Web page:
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FRIDAY, Nov. 20, 2015 (HealthDay News) -- Teenagers who take drugs like Adderall and Ritalin to treat attention-deficit/hyperactivity disorder (ADHD) are twice as likely to be bullied as their peers who don't have ADHD, a new study suggests.
The risk of being bullied is even greater if the teens sell, trade or give away their medicines, researchers found.
However, the research also raises questions about why these kids are targets of frequent taunting or aggression by their peers.
Is it teens' access to drugs that eggs on bullies, or something else?
"I think it's fair to say that bullying is a potential risk that's associated with stimulant treatment for ADHD," said Quyen Epstein-Ngo, a research assistant professor at the University of Michigan Institute for Research on Women and Gender, and the study's lead author.
But Linda Cottler, chair of the epidemiology department at the University of Florida, suggested that it's the teens' behavior, not their medication use, that causes the bullying.
"They're not being stigmatized because they have ADHD and use meds," said Cottler, who led the first national study examining teens' and preteens' prescription stimulant use, published in 2013. "They may have behaviors that other kids are not tolerant of."
In the study, teens with ADHD faced about the same risk of being bullied whether they had a recent prescription (in the past 12 months) for stimulant medications, or not.
"We're not quite sure exactly what's going on there," said Epstein-Ngo.
The research team was unable to tease out whether kids were being bullied for their medicines or for other reasons.
"They may be putting themselves into riskier situations where they're more likely to be victimized," Epstein-Ngo speculated. Maybe they're being coerced to share their medications, she reasoned.
The study was published Nov. 20 in the Journal of Pediatric Psychology.
Because of their "calming effect," stimulant medications are often prescribed to kids who are severely inattentive, hyperactive or impulsive, according to the U.S. National Institute of Mental Health.
Those pills are often bartered, sold or shared with peers who misuse the stimulants to gain a competitive edge in school, the study authors pointed out.
"There's growing concern around stimulant misuse and abuse. We also know that peer victimization, bullying, in schools is a big issue," Epstein-Ngo said.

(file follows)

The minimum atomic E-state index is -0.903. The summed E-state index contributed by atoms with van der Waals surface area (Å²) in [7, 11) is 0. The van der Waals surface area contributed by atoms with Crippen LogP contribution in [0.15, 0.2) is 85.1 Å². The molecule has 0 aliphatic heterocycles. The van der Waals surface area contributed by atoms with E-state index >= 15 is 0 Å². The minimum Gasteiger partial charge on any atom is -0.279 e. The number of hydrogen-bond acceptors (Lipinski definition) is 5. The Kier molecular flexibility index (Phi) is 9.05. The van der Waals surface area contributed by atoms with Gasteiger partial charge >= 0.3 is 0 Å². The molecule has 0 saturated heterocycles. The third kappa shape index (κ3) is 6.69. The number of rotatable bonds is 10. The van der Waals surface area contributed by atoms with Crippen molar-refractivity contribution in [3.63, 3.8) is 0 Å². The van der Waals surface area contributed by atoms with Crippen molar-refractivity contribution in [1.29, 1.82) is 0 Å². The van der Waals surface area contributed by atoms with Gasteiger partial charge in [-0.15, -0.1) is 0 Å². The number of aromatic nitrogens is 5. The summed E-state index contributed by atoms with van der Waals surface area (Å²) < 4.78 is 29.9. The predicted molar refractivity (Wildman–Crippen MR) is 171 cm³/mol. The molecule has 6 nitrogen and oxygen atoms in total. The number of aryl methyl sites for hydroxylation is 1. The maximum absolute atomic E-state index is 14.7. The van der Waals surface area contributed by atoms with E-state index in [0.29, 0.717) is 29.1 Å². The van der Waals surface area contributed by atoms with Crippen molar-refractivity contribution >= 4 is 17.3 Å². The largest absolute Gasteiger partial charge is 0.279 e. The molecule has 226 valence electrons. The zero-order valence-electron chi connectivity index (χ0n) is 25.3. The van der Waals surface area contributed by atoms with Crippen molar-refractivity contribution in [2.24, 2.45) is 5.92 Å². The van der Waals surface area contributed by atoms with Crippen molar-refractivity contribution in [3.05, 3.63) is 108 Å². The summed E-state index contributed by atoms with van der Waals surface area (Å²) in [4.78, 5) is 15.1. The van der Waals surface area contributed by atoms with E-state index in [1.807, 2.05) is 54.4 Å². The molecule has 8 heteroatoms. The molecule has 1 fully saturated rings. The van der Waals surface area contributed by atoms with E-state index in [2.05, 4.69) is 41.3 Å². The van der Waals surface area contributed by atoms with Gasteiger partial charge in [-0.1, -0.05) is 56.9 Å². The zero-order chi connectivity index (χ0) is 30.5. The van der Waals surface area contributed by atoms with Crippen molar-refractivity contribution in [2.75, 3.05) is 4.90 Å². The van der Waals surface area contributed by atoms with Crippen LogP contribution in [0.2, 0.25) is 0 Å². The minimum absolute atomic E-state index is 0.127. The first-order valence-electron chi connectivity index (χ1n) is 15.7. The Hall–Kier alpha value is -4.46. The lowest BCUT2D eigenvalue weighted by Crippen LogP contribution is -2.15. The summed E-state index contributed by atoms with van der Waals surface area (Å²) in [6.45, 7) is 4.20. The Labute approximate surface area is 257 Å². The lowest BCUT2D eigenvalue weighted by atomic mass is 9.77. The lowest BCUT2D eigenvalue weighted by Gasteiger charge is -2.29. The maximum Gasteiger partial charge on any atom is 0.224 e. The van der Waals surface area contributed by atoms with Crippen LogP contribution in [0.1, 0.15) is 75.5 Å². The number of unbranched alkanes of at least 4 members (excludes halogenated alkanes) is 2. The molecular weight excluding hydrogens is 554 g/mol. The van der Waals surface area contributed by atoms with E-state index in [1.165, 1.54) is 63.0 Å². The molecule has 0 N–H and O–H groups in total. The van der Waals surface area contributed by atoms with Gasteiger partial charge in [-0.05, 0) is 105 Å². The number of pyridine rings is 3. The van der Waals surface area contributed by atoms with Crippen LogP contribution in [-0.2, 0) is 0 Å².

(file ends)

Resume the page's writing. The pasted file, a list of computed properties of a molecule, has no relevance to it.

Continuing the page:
To see whether those issues could be related, researchers surveyed nearly 5,000 middle and high school students over four years about their use of stimulant medications for ADHD and self-reported bullying.
Of those taking ADHD medicines, 20 percent had been approached to sell or share their medicines, and about half of them did, the study found.
Teens with ADHD who sold, traded or shared their meds were 4.5 times more likely to be bullied than kids without ADHD, and five times more likely than kids with ADHD but no recent prescription, the findings showed.
Dr. Wendy Moyal, a child and adolescent psychologist at the Child Mind Institute, a New York-based nonprofit dedicated to improving mental health care for children, was surprised by the findings.
"I don't think they addressed the known fact that kids who have ADHD are at greater risk of bullying [to start with]," she said.
She finds that kids with ADHD who take stimulant medications have better impulse control and do better socially. "Maybe they still have social impairments that don't go away with the stimulants. It's very unlikely that they're caused by the stimulants," she added.
As for the heightened risk of bullying faced by teens who sell or share their medicines, Moyal said those kids may be more troubled or use their meds as "social currency" to lift themselves from an already disadvantaged position.
Parents who are concerned that their teen is being bullied or having trouble socially should first have a conversation with their child to glean more information, she said.
"It's too early to assume that the bullying is related to the medication," Moyal said. "I would recommend parents always speak to their doctor about any concerns they have about their child's medication."
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SOURCES: Quyen Epstein-Ngo, Ph.D., research assistant professor, Institute for Research on Women and Gender, University of Michigan, Ann Arbor, Mich.; Linda Cottler, Ph.D., dean's professor and founding chair, department of epidemiology, University of Florida, Gainesville, Fla.; Wendy Moyal, M.D., child and adolescent psychologist, Child Mind Institute, New York City; Nov. 20, 2015, Journal of Pediatric Psychology